By Darby and Cami

We arrived in Iringa on the 17th to the craziness of the bus park where our attention was immediately pulled in all different directions. A few kilos to the Alizeti (meaning “sunflower”) Hostel we walked and promptly dropped our bags, enjoying the company of the resident kittens before a group dinner at the BBQ Hut.

Iringa is a “mountain town” as described to us by a Peace Corps volunteer, a population of whom we found more present in Iringa than in any town we previously visited. Because it is more “touristy” we were lucky to find granola and other snacks in the supermarkets.
Wednesday allowed some time to enjoy Neema’s, an NGO cafe and craft house which supports locals with disabilities and serves heavenly smoothies and… desserts! Maasai Alley, full of bright beaded and handmade art, was explored and many of our findings were displayed during the past week by the girls in the group to feel that we were more put together, despite the solid layer of dirt covering us after our time spent in the bush.

We became one with wildlife camping at Wildlife Connection, which is based in the bush near the main gate of Ruaha National Park. The NGO works to educate villages surrounding the park on the importance of environment conservation—specifically their neighboring elephant population—and implementing their bee fence project around farms at risk of being raided by elephants.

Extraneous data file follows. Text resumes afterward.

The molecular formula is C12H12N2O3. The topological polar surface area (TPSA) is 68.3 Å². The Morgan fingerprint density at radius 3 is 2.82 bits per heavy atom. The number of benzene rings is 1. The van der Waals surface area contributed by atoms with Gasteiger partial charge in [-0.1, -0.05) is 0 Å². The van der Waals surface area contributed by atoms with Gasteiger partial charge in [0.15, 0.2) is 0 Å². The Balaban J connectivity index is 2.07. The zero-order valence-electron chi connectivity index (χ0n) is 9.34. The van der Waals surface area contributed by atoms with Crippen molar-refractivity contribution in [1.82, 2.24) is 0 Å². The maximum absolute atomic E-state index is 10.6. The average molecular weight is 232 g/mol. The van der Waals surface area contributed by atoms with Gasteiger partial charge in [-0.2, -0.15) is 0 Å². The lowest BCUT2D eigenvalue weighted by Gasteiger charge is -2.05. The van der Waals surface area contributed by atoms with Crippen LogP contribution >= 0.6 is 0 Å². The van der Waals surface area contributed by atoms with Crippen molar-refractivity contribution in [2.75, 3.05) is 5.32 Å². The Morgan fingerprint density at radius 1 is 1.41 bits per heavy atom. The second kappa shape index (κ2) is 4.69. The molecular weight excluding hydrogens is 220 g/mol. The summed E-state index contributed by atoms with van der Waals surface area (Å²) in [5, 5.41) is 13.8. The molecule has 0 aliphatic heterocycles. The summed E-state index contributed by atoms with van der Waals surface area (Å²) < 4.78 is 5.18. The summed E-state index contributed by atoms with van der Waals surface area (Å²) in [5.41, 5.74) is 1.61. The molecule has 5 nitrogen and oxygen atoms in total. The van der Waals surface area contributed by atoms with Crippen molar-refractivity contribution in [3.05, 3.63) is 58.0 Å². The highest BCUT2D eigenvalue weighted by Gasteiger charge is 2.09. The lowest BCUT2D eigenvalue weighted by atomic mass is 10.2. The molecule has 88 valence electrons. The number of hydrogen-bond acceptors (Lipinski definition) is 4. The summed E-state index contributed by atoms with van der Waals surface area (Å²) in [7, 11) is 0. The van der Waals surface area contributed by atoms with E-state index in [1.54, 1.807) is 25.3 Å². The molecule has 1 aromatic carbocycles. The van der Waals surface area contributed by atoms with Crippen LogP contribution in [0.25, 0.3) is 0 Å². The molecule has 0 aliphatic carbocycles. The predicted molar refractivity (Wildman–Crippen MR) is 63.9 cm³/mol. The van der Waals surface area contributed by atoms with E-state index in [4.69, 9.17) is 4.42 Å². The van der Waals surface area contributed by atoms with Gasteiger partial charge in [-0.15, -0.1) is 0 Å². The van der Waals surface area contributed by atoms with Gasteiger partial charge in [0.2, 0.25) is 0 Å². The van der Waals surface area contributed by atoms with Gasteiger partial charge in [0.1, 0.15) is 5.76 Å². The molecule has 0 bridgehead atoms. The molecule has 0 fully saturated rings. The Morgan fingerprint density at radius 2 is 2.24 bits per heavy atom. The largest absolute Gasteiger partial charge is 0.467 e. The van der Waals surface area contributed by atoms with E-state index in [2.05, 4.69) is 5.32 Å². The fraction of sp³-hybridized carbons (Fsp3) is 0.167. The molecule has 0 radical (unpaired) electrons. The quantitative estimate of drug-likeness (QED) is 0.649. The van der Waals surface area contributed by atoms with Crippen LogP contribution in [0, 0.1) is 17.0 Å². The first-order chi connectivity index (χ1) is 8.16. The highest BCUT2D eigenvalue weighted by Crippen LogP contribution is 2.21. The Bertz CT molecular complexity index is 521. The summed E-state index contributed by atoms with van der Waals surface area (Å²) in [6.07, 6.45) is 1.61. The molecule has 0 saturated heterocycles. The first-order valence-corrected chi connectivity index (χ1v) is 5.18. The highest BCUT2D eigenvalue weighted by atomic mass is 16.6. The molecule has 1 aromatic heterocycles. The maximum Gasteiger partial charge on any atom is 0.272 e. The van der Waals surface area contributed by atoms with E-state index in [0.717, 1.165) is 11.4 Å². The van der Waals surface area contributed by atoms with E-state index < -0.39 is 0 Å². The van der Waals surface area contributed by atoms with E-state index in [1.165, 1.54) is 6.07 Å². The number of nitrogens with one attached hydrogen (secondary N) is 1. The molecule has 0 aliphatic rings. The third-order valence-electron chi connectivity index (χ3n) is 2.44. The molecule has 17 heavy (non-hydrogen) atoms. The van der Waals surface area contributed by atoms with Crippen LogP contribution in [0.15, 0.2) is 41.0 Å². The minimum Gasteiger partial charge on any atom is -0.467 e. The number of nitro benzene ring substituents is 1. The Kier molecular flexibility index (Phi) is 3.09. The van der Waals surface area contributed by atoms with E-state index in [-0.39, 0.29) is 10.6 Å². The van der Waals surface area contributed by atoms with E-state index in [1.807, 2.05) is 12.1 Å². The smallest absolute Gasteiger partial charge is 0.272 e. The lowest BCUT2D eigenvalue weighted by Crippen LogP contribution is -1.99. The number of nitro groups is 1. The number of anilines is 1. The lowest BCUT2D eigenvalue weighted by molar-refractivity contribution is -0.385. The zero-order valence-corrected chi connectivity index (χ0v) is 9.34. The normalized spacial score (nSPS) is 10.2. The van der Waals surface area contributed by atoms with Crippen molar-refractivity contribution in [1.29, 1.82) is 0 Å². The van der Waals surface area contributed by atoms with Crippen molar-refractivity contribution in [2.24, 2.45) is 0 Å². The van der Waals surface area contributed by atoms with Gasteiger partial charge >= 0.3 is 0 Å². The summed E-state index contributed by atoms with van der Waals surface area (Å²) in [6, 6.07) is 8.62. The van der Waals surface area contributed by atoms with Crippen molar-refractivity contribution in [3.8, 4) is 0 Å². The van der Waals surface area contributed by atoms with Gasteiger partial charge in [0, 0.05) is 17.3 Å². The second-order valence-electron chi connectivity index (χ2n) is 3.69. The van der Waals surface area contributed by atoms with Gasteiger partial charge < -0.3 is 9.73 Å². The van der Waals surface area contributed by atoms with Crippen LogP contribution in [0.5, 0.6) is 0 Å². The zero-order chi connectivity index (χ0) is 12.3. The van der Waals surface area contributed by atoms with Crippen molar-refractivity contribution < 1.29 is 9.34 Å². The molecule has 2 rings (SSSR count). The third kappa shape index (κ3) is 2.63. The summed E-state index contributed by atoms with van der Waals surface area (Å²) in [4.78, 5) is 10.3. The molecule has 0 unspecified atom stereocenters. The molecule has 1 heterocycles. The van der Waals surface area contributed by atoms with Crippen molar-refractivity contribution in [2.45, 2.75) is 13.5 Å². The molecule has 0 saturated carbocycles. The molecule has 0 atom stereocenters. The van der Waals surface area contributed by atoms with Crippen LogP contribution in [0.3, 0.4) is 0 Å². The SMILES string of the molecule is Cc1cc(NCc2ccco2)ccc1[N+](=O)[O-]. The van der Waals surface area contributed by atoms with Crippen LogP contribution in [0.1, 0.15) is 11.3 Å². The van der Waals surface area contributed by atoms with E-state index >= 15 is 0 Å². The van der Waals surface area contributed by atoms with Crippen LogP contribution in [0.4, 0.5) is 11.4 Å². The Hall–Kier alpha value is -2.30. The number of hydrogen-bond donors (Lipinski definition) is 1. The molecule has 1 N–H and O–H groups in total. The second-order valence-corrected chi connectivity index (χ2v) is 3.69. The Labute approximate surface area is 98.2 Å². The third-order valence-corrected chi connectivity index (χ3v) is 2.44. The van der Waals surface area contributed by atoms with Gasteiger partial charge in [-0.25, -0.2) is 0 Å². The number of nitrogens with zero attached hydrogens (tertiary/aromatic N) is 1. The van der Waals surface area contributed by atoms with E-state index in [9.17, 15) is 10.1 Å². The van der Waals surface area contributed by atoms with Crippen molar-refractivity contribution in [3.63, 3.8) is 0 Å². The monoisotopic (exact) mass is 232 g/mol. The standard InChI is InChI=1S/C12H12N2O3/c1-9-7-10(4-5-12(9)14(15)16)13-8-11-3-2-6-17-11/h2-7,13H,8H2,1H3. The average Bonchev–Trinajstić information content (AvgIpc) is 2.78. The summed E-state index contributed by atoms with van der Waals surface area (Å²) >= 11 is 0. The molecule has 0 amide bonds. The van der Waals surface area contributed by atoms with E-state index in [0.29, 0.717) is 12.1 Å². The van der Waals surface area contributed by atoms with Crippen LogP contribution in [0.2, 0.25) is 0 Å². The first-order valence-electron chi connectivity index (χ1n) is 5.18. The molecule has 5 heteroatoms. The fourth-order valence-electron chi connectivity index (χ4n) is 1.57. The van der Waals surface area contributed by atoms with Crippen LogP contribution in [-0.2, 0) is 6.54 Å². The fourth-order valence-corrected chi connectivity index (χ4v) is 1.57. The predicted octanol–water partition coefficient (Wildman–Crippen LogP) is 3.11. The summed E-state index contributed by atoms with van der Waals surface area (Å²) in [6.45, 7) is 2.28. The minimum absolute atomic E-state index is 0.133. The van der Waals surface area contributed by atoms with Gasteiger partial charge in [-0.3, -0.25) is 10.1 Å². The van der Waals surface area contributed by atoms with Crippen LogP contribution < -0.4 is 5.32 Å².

The group helped to clean and build straw roofs for the hives along the bee fences. In the afternoon, we tagged along to see the environmentalism curriculum in action at village schools. We were able to ask questions not only about the environment but also about cultural similarities and differences. One hot afternoon, we got to spend time at the NGO library and, upon returning to camp, ended the day reflecting by the campfire under the most brilliant stars!

Finally, the past two days we took a park trip to see all the grand creatures including giraffes, elephants, impala, hippos, crocs, kudu, leopards, warthogs, lions, and more. If pictures are worth 1,000 words, along with our “wows” and “ah’s,” our safari days were filled with the most words unspoken.